A look at the future...A
By Henry Lamb 12/11/06
Land and resource use is strictly controlled by
government. At least half of the land area,
perhaps more, is wilderness. Only individuals who
are given a permit by the government may enter the
wilderness, and then, only on foot.
Wilderness areas, called "Biosphere Reserves," are
connected by corridors of wilderness, so wildlife
can move freely, without interference by humans.
Surrounding the Biosphere Reserves, and the
wilderness corridors, are "buffer zones," where
public/private partnerships are allowed to farm,
and engage in essential, sustainable
manufacturing. The buffer zones are connected by
"zones of cooperation," in which sustainable
communities are located. (1) All the communities
are quite similar.
As if an invisible wall surrounded the community,
all development stops at the urban boundary. A
"green belt" surrounds every community. Beyond the
green belt lies the buffer zone where a few people
are allowed to live, if they are employed by a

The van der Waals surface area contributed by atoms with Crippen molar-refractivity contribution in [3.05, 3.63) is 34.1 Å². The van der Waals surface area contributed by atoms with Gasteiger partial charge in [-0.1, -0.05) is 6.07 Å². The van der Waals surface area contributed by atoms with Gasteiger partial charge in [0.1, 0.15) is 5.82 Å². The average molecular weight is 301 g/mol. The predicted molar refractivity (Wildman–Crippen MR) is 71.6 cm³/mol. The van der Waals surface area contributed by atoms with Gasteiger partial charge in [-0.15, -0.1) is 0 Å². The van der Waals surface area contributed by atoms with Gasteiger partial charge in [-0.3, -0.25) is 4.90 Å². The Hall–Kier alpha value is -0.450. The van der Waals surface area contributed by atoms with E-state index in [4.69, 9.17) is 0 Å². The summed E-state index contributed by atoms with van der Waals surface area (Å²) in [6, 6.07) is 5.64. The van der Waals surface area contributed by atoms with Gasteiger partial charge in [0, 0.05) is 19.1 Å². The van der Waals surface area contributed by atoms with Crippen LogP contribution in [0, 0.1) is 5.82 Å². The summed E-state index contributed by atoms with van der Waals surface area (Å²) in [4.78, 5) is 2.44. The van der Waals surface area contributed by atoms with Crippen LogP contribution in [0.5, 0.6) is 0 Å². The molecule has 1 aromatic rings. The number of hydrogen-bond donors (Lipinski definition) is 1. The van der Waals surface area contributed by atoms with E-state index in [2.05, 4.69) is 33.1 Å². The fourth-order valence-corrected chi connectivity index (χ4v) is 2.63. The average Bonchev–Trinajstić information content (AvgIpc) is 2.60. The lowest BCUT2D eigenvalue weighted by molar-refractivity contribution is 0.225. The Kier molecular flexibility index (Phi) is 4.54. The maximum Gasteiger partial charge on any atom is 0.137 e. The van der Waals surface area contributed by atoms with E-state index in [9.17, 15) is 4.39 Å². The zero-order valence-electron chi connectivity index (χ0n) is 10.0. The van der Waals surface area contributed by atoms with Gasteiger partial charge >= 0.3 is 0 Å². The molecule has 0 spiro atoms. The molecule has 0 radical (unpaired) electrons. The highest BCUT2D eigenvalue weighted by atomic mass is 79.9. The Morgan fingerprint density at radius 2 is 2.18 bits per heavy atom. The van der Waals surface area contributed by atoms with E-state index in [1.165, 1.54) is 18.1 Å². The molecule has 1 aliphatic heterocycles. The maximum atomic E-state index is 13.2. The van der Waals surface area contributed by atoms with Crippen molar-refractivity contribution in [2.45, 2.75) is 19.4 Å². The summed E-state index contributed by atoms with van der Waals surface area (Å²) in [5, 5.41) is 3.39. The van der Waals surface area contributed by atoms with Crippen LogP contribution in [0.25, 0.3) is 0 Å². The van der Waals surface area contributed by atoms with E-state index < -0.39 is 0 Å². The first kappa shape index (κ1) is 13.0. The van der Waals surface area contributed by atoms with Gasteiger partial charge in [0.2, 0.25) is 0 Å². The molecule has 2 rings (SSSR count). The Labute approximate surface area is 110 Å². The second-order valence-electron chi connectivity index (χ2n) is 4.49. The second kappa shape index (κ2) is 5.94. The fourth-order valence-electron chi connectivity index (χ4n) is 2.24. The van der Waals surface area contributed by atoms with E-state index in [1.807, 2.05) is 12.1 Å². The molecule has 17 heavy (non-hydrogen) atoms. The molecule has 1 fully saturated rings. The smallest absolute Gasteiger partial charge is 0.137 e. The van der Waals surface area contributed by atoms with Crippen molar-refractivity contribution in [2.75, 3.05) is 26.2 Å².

public/private partnership performing an essential
service. There are no single-family homes in the
community, except for those owned by the
government for use by community officials. Large
blocks of low-rise, high-density apartments are
arranged in neighborhood units. Each neighborhood
unit contains several apartment buildings that
look the same.
Each building is set back from the street to
provide an off-street driveway around the entire
block. This is for back-door deliveries to the
shops that occupy the ground floor of every
building. The buildings face inwards, toward a
courtyard area with playground equipment and
walkways. An area of the courtyard is reserved for
a community garden for those residents who wish to
plant vegetables. Each of these neighborhood units
is a project of a public/private partnership,
funded by government and constructed and managed
by an NGO partner. All structures comply with
federal standards in design, using materials that
carry the "Green-label" of approval. Rooftops are
used for solar panels which provide supplemental
energy to each building.
The resident-mix in each building within the
neighborhood unit, must reflect both an ethnic and
income balance, according to a formula established
by government. Apartments are not available for
purchase; rent is determined by the tenant's
ability to pay, based on income; priority is given
to the individuals who are employed in the shops
within the neighborhood unit.
Each neighborhood unit provides a school, and day
care facilities, as well as clinic-level medical
services. The schools are designed to accept
children at age two, and prepare students to take
their appropriate place in the neighborhood, and